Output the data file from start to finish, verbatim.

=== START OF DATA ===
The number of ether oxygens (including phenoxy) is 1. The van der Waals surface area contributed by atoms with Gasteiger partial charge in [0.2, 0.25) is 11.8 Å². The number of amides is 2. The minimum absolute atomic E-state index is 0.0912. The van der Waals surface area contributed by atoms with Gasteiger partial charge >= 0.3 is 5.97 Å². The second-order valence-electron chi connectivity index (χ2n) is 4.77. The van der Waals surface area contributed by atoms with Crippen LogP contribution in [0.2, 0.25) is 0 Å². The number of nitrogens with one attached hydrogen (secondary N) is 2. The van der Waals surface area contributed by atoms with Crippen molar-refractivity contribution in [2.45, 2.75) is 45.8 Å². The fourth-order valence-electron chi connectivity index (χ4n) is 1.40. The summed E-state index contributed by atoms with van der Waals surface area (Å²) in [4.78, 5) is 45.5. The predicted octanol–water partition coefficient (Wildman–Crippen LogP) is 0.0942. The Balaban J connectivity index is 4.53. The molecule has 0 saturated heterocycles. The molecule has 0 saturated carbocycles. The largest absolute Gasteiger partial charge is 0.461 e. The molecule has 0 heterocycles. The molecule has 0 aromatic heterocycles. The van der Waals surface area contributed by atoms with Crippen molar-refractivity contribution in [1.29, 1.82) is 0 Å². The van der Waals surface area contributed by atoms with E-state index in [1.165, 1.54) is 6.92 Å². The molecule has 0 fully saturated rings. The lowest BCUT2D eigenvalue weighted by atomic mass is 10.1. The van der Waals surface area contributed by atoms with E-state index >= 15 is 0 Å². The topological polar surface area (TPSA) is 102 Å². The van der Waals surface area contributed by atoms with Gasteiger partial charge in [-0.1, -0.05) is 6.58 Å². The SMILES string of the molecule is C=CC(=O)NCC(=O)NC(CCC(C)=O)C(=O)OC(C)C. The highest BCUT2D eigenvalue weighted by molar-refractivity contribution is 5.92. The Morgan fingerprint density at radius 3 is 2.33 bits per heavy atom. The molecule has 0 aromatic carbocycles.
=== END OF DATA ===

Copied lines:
The number of ether oxygens (including phenoxy) is 1. The van der Waals surface area contributed by atoms with Gasteiger partial charge in [0.2, 0.25) is 11.8 Å². The number of amides is 2. The minimum absolute atomic E-state index is 0.0912. The van der Waals surface area contributed by atoms with Gasteiger partial charge >= 0.3 is 5.97 Å². The second-order valence-electron chi connectivity index (χ2n) is 4.77. The van der Waals surface area contributed by atoms with Crippen LogP contribution in [0.2, 0.25) is 0 Å². The number of nitrogens with one attached hydrogen (secondary N) is 2. The van der Waals surface area contributed by atoms with Crippen molar-refractivity contribution in [2.45, 2.75) is 45.8 Å². The fourth-order valence-electron chi connectivity index (χ4n) is 1.40. The summed E-state index contributed by atoms with van der Waals surface area (Å²) in [4.78, 5) is 45.5. The predicted octanol–water partition coefficient (Wildman–Crippen LogP) is 0.0942. The Balaban J connectivity index is 4.53. The molecule has 0 saturated heterocycles. The molecule has 0 saturated carbocycles. The largest absolute Gasteiger partial charge is 0.461 e. The molecule has 0 heterocycles. The molecule has 0 aromatic heterocycles. The van der Waals surface area contributed by atoms with Crippen molar-refractivity contribution in [1.29, 1.82) is 0 Å². The van der Waals surface area contributed by atoms with E-state index in [1.165, 1.54) is 6.92 Å². The molecule has 0 fully saturated rings. The lowest BCUT2D eigenvalue weighted by atomic mass is 10.1. The van der Waals surface area contributed by atoms with E-state index >= 15 is 0 Å². The topological polar surface area (TPSA) is 102 Å². The van der Waals surface area contributed by atoms with Gasteiger partial charge in [-0.1, -0.05) is 6.58 Å². The SMILES string of the molecule is C=CC(=O)NCC(=O)NC(CCC(C)=O)C(=O)OC(C)C. The highest BCUT2D eigenvalue weighted by molar-refractivity contribution is 5.92. The Morgan fingerprint density at radius 3 is 2.33 bits per heavy atom. The molecule has 0 aromatic carbocycles.